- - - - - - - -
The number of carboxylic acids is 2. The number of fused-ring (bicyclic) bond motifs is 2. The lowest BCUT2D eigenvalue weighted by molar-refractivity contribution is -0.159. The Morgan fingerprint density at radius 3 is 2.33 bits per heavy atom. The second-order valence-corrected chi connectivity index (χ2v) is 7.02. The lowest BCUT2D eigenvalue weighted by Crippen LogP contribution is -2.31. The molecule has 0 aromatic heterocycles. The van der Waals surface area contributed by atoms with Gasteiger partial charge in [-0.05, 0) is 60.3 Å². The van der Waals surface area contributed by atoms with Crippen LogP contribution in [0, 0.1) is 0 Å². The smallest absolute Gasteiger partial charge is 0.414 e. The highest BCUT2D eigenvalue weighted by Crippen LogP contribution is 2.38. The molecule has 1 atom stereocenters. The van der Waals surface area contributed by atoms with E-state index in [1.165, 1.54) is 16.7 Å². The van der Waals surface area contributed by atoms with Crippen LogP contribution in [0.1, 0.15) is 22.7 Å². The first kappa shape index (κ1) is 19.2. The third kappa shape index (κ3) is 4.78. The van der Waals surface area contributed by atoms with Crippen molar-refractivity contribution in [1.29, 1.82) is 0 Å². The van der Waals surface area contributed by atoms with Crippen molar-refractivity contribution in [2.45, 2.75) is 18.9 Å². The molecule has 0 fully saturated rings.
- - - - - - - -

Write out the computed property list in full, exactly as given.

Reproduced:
The number of carboxylic acids is 2. The number of fused-ring (bicyclic) bond motifs is 2. The lowest BCUT2D eigenvalue weighted by molar-refractivity contribution is -0.159. The Morgan fingerprint density at radius 3 is 2.33 bits per heavy atom. The second-order valence-corrected chi connectivity index (χ2v) is 7.02. The lowest BCUT2D eigenvalue weighted by Crippen LogP contribution is -2.31. The molecule has 0 aromatic heterocycles. The van der Waals surface area contributed by atoms with Gasteiger partial charge in [-0.05, 0) is 60.3 Å². The van der Waals surface area contributed by atoms with Crippen LogP contribution in [0, 0.1) is 0 Å². The smallest absolute Gasteiger partial charge is 0.414 e. The highest BCUT2D eigenvalue weighted by Crippen LogP contribution is 2.38. The molecule has 1 atom stereocenters. The van der Waals surface area contributed by atoms with E-state index in [1.165, 1.54) is 16.7 Å². The van der Waals surface area contributed by atoms with Crippen LogP contribution in [0.1, 0.15) is 22.7 Å². The first kappa shape index (κ1) is 19.2. The third kappa shape index (κ3) is 4.78. The van der Waals surface area contributed by atoms with Crippen molar-refractivity contribution in [1.29, 1.82) is 0 Å². The van der Waals surface area contributed by atoms with Crippen molar-refractivity contribution in [2.45, 2.75) is 18.9 Å². The molecule has 0 fully saturated rings.